December 21, 2008

The Dithyramb

This is a blog about theatre, thought, Shakespeare, and everything in between.  Let me start by telling you a story.  

Far away and long ago, in a time when Gods ruled from on high and the world was no larger than a certain set of islands in the Mediterranean, there was a ship. The ship was bound for Sicily and laden with treasure- glittering gold coffers filled to the brim with gems, pearls, wonderful and beautiful bolts of clothe with golden threads woven into its very fabric, statuettes of ivory, rings set with precious and shining stones larger than a child’s fist… all these riches the newly won property of the citharede Arion.

Arion was a man famed throughout Greece for his song. It was said that his musical poetry could move the Gods themselves. Arion had traveled to Sicily specifically to compete in the famed annual competition for song and music. The prizes were great, the competition greater, but Arion swept away all the judges and participants with his performance. His heart full to bursting with happiness and longing for his home in Corinth, Arion packed his prizes onto a hired vessel and set sail. The blue waters of the Mediterranean beneath him, Arion felt at peace and could barely contain his excitement to be closer to Greece with each passing instant.

But trouble always follows hard on the heels of success. Two days into the voyage, Arion’s ship was beset by pirates. The corsairs had heard of Arion’s victory and knew the ship to be full to bursting with prizes and riches beyond worldly compare. The pirates captured Arion’s small crew and brought the bard himself face to face with their own Captain.

The pirate Captain was a seasoned seaman and knew he could not let Arion live for fear of vengeance, but he was not without mercy. He gave Arion a choice: either the bard could take his own life on the deck of that pirate ship and be promised a proper burial on land when the ship next moored, or the Captain would give an order for Arion to be tossed overboard to meet his death in the salty brine.

Arion told the Captain that he would take his chances in the sea, but before he was thrown to his death he begged to bestow upon the sailors one last song. The Captain was moved by Arion’s plea and allowed him to sing.

The song Arion sang was unlike anything any of the sailors had ever heard. Ethereal, almost inhuman, it wafted through the air and brought courage and hope to even the most tired soul aboard that ship. Its words and melody snaked up through the air and called to Dionysus in prayer and reverie. And this song was the first dithyramb.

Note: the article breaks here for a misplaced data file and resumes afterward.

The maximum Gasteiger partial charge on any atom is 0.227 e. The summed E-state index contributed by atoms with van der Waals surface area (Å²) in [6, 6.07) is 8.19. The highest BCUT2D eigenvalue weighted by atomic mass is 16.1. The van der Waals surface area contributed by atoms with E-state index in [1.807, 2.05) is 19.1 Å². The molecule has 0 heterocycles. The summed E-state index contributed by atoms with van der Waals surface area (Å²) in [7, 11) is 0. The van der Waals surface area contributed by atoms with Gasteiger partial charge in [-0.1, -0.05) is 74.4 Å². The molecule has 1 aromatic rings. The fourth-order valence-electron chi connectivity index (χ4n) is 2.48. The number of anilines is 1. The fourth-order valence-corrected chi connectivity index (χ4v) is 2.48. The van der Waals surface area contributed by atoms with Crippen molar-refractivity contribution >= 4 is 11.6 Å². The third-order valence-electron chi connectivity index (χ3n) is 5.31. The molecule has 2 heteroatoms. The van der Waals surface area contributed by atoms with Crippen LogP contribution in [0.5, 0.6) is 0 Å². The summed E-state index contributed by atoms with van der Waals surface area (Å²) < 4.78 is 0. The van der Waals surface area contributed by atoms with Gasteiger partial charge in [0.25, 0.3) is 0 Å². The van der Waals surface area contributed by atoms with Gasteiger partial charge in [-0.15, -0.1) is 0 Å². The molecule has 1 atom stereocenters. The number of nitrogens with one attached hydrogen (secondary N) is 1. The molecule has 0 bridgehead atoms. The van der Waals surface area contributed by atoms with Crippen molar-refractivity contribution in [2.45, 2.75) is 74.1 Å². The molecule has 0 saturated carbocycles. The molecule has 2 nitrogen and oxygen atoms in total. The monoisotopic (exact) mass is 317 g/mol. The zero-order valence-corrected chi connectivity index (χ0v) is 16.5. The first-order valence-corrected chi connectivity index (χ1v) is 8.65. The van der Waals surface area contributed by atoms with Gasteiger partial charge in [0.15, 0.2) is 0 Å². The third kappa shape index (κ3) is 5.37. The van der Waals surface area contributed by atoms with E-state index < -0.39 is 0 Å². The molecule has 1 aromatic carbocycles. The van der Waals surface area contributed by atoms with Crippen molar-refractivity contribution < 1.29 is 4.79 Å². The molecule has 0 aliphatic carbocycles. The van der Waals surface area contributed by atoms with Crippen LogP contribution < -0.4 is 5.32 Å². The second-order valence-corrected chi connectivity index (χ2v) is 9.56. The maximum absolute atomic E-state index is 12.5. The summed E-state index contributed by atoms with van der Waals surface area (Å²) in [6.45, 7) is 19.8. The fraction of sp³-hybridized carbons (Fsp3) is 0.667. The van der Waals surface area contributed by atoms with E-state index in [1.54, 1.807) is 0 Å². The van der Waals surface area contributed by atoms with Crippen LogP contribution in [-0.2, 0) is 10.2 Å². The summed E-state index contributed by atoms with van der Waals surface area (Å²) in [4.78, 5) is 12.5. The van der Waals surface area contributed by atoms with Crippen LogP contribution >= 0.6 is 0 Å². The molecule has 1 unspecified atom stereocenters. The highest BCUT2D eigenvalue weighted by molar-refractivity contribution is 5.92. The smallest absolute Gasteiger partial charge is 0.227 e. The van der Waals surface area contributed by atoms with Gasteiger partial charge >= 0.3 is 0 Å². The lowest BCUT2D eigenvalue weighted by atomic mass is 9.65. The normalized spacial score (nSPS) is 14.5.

Arion’s song attracted a nearby pod of dolphins. They too were moved by the melody and, not wanting it to end, swam to him when he plunged into the foamy brine. Arion rode upon the point dolphin’s back to safety at the sanctuary of Poseidon and, eventually, to his home in Greece.

The Dithyramb was said to be invented by the Greek Bard Arion, though likely not during the above mentioned incident (a story taken from Herodotus). It was a hymn in homage to Dionysus in the form of a dialogue between an individual and a chorus. Aristotle credits the Dithyramb as the origin of Greek Theatre, thus making it the origin of theatre itself.

Theatre is the modern practice of story telling. In the glitz and glamour of Broadway, the lights and spectacle of the modern musical and the industry which has sprung into being around “THEATRE”, it is easy to loose track of the simplicity at its roots. Theatre is about humanism, a connection shared between the actors onstage and the people who have assembled to watch them.

There is a vital connection established in live theatre which film and television can never duplicate. While we will feel for the people who are presented larger-than-life before us, we miss the interpersonal link created by merely being in the same room as another human being. Sound, as we all know, is vibration. The voice is sound. Therefore, the voice of a live actor will create a vibration in the air which will be taken in by the audience members. It is the craft of an actor to hone and mould that vibration in order to effect the vibrations of the assembled audience, to leave them different from how they were when they entered the theatre space.

Though I cannot offer physical vibrations through the internet, I can offer intellectual stimulus. Vibrations of the mind. I am an actor. I have spent many years honing my craft, my voice and myself and have participated in theatre of various levels of professionalism for the past ten years.

I also have the nasty tendency to think a lot. I would like to call myself an academic, though I know that such a title opens my door to a barrage of demands for my credentials. I can say that I have an inquiring mind and some amount of intellectual background, though a deep-seated desire for more.

What I hope to offer here is insight. Thoughts. To be added to, bounced around, and shared.  The sound of an echo is always different from its initial sounding.  It returns to its creator changed in an utterly unpredictable way- often times richer and stronger than its initial sounding.  Here I begin my echo in hopes that it will return to me changed in a way I could never have imagined because that creative molding of ideas is the seed of all intellectual thought.

More to come…

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